When min_dist is small, the local structure can be well seen, but the data are clumped together and it is hard to see how much data is in each region. When min_dist is large, the local structure will be lost, but since the data are more spread out, the amount of data in each region could be seen. Therefore, if the isolation of data is necessary, choosing a smaller min_dist might be better. If knowing the amount of data in each region is important, a larger min_dist may be more useful.
We have shown the techniques of data preprocessing and visualization. Here we would like to discuss some traps in data exploration and demonstrate their importance with more detailed examples.
Traps in data exploration
If data exploration is not correctly done, the conclusions drawn from it can be very deceiving. We show the following two examples from the book How to Lie with Statistics by Darrell Huff.
One example is related to the correct choice of the mean. Suppose that last year, the price of milk was 20 dollars and the price of bread was 5 dollars, while this year, the price of milk is 10 dollars and the price of bread is 10 dollars. This is also shown in Table 1. The question is: did the cost of living go up? If you are not careful about the choice of mean, you might end up in the following scenario.
Suppose we use last year as the base price, then the price of milk is 50% of the original and the price of bread is 200% of the original. The arithmetic mean is (200%+50%)/2=125%. Therefore, we might conclude that the cost of living increases from last year. However, if you use this year as the base price, then the price of milk from last year was 200% percent of that of this year and the price of bread was 50% of that of this year. Then (200%+50%)/2=125% and we might conclude that the cost of living was higher last year.
This example indicates that if we are not careful about choosing the correct summary indicator, it could lead us to the wrong conclusion. However, even if we have chosen the correct summary indicator, we could still be drawn to the wrong conclusion due to the loss of information in the summarizing process.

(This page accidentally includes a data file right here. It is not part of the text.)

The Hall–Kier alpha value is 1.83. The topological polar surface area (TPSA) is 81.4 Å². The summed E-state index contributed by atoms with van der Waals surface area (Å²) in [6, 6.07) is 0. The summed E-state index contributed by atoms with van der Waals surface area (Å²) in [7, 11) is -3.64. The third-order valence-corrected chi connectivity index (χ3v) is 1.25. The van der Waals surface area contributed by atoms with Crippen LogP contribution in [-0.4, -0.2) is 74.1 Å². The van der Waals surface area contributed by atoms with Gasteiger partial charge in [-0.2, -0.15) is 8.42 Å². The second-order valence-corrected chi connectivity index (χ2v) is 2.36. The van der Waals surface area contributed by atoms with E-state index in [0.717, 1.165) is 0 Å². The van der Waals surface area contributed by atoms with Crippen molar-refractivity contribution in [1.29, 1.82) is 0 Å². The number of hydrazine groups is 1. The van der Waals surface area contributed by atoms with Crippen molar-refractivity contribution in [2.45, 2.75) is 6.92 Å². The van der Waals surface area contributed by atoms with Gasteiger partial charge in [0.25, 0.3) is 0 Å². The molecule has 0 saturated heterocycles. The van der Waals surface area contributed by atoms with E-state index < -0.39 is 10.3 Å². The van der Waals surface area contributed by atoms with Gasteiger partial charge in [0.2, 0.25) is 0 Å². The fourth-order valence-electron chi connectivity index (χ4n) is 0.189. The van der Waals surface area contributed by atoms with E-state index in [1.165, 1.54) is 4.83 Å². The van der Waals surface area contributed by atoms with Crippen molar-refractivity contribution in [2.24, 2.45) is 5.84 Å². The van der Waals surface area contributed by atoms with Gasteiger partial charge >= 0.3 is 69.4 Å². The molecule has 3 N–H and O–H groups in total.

For example, the Oklahoma City government claims that for the last sixty years, the average temperature was 60.2 F. Just looking at this number, we might conclude that the temperature in Oklahoma City is cool and comfortable. However, in this summary, we miss a lot of information, which can be better seen if we plot the data. From the graph, we can see that there is a 130F range of temperature and the truth is that Oklahoma City can be very cold and very hot.
Data exploration to reduce biases
Another important aspect of why data exploration is important is about bias. When bias is significant in datasets or features, our models tend to misbehave. Biases can often be the answer to questions like “is the model doing the right thing?”, or “why is the model behavior so odd on this particular data point?”.
By performing data exploration, we can better understand the current bias in our datasets. Although not necessarily reducing or fixing the bias right away, it will help us understand the possible risks or trends the model will create. We will illustrate this with an example.
Is this a wolf, or something else?
Let’s say you trained an image classification model, that can identify animals inside a picture, say dogs or wolves. Using common techniques with models trained on massive datasets, you can easily achieve high accuracy. For the images that contain obvious animals, the model predicts perfectly with high confidence (first three images from left to right in Figure 16). However, if the researchers replace the wolves from the image with grey area, the model surprisingly still classifies the image as containing a wolf (Ribeiro, 2016).
It turns out the model learned to associate the label “wolf” with the presence of snow because they frequently appeared together in the training data! The wolves images in the training dataset are heavily biased to snowy backgrounds, which caused to model to produce strange results.
The problem may be difficult to catch by looking at accuracy metrics, but it may be detected through data exploration, such as examining the differences between the dog and wolf images and comparing their backgrounds.
Data exploration is a process to analyze data to understand and summarize its main characteristics using statistical and visualization methods. During this process, we dig into data to see what story the data have, what we can do to enrich the data, and how we can link everything together to find a solution to a research question.
We first looked at several statistical approaches to show how to detect and treat undesired elements or relationships in the dataset with small examples. We then introduced different methods to visualize high dimensional datasets with a step by step guide, followed by a comparison of different visualization algorithms. Furthermore, we discussed cases that show an analysis could be deceiving and misleading when data exploration is not correctly done. Finally, we demonstrated the ability of data exploration to understand and possibly reduce biases in the dataset that could influence model predictions.
Designing model architectures and optimizing hyperparameters is undeniably important. However, we argue that scrutinizing the dataset is another important step that should not be overlooked.